Researchers detail long-term burden of pediatric bacterial meningitis

Meningitis bacterium

iLexx / iStock

Nearly one third of adults in a Swedish cohort who contracted bacterial meningitis as children have permanent neurologic disabilities as a result, a new JAMA Network Open study suggests. 

Led by scientists from Merck and the Karolinska Institutet in Stockholm, the analysis of nationwide registry data included 3,623 adults who had bacterial meningitis before they were 18 years old from 1987 to 2021 and 32,607 matched uninfected controls. The median age at meningitis diagnosis was 1.5 years, 44.2% were women, and 55.8% were men; median follow-up was 23.7 years.

The study authors noted that bacterial meningitis, inflammation of the membranes covering the brain and spinal cord, is a rare but life-threatening infection most common among children and older adults.

Often caused by Streptococcus pneumoniae, bacterial meningitis can be cured with antibiotics. But because antibiotics may need a few days to cross the blood-brain barrier, by the time they reach the brain, neurons can already have been damaged. "Further, there is the constant threat of antibiotic-resistance to face in the clinics," they wrote.

26% higher risk of structural head injuries

Participants who had bacterial meningitis as children had a higher rate of all seven studied neurologic disabilities, and nearly one-third (29.0%) had at least one such disability, compared with one-tenth of controls. The highest absolute risk of disabilities was for behavioral and emotional disorders, hearing loss, and impaired vision.

The greatest adjusted hazard ratios [aHRs] were for structural head injuries (aHR, 26.0), hearing loss (aHR, 7.90), and motor function disorders (aHR, 4.65). The aHRs for cognitive disabilities, seizures, hearing loss, and motor function disorders were significantly higher for people infected with S pneumoniae (eg, aHR, 7.89 for seizures), compared with Haemophilus influenzae (aHR, 2.46) and Neisseria meningitidis (aHR, 1.38).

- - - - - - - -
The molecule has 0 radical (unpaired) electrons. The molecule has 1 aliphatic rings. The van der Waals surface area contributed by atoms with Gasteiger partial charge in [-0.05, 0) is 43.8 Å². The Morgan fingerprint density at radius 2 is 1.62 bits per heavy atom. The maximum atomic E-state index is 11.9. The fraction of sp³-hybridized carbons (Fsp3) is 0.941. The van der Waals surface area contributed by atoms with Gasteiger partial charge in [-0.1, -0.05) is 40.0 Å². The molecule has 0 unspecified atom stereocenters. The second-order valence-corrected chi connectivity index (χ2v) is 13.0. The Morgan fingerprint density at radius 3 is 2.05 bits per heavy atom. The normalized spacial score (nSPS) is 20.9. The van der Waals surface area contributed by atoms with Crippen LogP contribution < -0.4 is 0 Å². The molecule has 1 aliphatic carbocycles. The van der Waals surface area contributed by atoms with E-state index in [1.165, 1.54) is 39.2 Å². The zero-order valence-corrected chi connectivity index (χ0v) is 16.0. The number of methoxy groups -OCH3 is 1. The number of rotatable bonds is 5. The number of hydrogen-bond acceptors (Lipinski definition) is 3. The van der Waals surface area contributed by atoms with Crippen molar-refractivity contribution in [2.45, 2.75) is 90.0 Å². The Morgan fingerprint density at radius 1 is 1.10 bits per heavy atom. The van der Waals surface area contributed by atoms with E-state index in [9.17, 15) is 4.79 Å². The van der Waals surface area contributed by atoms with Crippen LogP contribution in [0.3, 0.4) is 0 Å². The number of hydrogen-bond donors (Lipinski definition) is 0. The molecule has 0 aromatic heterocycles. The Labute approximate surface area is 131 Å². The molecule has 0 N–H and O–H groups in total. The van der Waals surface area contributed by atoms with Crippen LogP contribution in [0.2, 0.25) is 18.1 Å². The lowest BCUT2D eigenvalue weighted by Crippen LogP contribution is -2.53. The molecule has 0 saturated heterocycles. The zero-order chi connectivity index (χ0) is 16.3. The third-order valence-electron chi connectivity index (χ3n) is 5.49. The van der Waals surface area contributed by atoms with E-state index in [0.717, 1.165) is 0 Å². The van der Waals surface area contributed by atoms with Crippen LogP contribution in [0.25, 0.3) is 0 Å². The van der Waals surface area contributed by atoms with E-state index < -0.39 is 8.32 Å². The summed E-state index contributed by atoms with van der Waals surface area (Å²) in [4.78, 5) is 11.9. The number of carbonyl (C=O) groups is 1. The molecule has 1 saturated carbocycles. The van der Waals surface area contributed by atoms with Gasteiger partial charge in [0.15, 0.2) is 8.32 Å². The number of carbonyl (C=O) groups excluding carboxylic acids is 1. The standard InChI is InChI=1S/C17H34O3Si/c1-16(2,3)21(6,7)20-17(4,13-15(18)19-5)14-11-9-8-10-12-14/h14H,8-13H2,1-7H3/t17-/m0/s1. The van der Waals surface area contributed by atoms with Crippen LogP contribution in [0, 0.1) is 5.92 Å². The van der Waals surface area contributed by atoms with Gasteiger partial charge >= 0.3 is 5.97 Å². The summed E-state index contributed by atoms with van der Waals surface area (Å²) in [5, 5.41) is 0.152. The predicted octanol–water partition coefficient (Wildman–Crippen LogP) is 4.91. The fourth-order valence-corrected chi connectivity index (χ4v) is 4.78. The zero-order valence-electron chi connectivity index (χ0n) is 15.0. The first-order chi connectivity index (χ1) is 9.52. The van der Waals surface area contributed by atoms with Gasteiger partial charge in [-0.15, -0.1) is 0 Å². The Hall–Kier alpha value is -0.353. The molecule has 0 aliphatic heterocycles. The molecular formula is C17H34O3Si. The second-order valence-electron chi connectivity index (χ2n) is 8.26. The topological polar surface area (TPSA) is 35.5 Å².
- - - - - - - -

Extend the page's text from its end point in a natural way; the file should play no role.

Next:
The aHRs for cognitive disabilities, seizures, behavioral and emotional disorders, and intracranial structural injuries were significantly higher for children who developed bacterial meningitis at a younger age. For example, the aHR for seizures was 5.43 for those diagnosed when they were younger than the median age, compared with 2.87 for those diagnosed when older.

"Our interpretation is that the damage to the brain and nervous system that can follow an episode of bacterial meningitis is more detrimental for young children who are at a sensitive stage in their physical and mental development," the researchers wrote.

Importance of pneumococcal vaccine, clinical vigilance

The relative risk of disabilities was highest in the first 3 years after diagnosis but remained elevated at 5 years postdiagnosis. "The young age at diagnosis in this study (median, 1.5 years) imposes clinical difficulties on detection of disabilities after an episode of bacterial meningitis, which could explain why there was no significantly elevated risk of behavioral and emotional disorders during the first 1 to 3 years of follow-up (these disabilities are difficult to detect at an early age)," the authors wrote.

These are lifelong disabilities that become a major burden for both the individual and society, as those affected need health care support for the rest of their lives.

The study results, they added, underscore the need to educate parents on the benefits of pneumococcal vaccination and to promote the importance of clinical vigilance in detecting disabilities—particularly behavioral and emotional disorders, hearing loss, and visual problems—among pediatric bacterial meningitis survivors.

In a Karolinska Institutet press release, coauthor Federico Iovino, PhD, of the institute's neuroscience department, said childhood illness affects the entire family. "If a three-year-old child has impaired cognition, a motor disability, impaired or lost vision or hearing, it has a major impact," he said. "These are lifelong disabilities that become a major burden for both the individual and society, as those affected need health care support for the rest of their lives."

Iovino added that he and his colleagues are researching how to protect neurons during the time it takes for antibiotics to cross the blood-brain barrier. "We now have very promising data from human neurons and are just entering a preclinical phase with animal models," he said. "Eventually, we hope to present this in the clinic within the next few years."

This week's top reads